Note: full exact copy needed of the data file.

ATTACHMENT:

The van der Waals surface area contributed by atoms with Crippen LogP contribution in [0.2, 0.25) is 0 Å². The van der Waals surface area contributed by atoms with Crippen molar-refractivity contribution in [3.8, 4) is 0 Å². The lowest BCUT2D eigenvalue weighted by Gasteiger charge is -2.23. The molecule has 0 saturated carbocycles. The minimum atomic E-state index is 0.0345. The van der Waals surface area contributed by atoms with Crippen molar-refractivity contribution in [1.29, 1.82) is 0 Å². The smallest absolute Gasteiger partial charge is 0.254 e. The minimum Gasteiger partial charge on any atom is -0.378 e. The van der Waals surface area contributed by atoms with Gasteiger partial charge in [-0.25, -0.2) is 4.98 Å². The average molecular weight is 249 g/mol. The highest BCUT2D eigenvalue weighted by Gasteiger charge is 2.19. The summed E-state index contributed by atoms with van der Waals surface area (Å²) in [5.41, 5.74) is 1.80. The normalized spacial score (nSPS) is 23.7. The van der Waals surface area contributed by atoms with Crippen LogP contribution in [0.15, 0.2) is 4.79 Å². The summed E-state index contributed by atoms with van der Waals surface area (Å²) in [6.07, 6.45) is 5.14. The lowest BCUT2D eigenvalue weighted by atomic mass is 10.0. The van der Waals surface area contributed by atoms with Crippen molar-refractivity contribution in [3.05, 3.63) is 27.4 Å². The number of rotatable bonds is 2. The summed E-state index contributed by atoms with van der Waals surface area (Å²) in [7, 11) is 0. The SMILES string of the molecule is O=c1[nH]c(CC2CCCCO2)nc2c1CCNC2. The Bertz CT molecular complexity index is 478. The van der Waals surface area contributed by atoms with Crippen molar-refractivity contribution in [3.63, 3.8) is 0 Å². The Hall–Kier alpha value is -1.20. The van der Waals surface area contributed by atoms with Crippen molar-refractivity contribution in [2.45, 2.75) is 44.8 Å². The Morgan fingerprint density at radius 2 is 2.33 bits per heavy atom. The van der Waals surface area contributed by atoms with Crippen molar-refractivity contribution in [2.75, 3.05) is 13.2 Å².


The van der Waals surface area contributed by atoms with Crippen LogP contribution in [0.2, 0.25) is 0 Å². The van der Waals surface area contributed by atoms with Crippen molar-refractivity contribution in [3.8, 4) is 0 Å². The lowest BCUT2D eigenvalue weighted by Gasteiger charge is -2.23. The molecule has 0 saturated carbocycles. The minimum atomic E-state index is 0.0345. The van der Waals surface area contributed by atoms with Crippen molar-refractivity contribution in [1.29, 1.82) is 0 Å². The smallest absolute Gasteiger partial charge is 0.254 e. The minimum Gasteiger partial charge on any atom is -0.378 e. The van der Waals surface area contributed by atoms with Gasteiger partial charge in [-0.25, -0.2) is 4.98 Å². The average molecular weight is 249 g/mol. The highest BCUT2D eigenvalue weighted by Gasteiger charge is 2.19. The summed E-state index contributed by atoms with van der Waals surface area (Å²) in [5.41, 5.74) is 1.80. The normalized spacial score (nSPS) is 23.7. The van der Waals surface area contributed by atoms with Crippen LogP contribution in [0.15, 0.2) is 4.79 Å². The summed E-state index contributed by atoms with van der Waals surface area (Å²) in [6.07, 6.45) is 5.14. The lowest BCUT2D eigenvalue weighted by atomic mass is 10.0. The van der Waals surface area contributed by atoms with Crippen molar-refractivity contribution in [3.05, 3.63) is 27.4 Å². The number of rotatable bonds is 2. The summed E-state index contributed by atoms with van der Waals surface area (Å²) in [7, 11) is 0. The SMILES string of the molecule is O=c1[nH]c(CC2CCCCO2)nc2c1CCNC2. The Bertz CT molecular complexity index is 478. The van der Waals surface area contributed by atoms with Crippen molar-refractivity contribution in [3.63, 3.8) is 0 Å². The Hall–Kier alpha value is -1.20. The van der Waals surface area contributed by atoms with Crippen molar-refractivity contribution in [2.45, 2.75) is 44.8 Å². The Morgan fingerprint density at radius 2 is 2.33 bits per heavy atom. The van der Waals surface area contributed by atoms with Crippen molar-refractivity contribution in [2.75, 3.05) is 13.2 Å².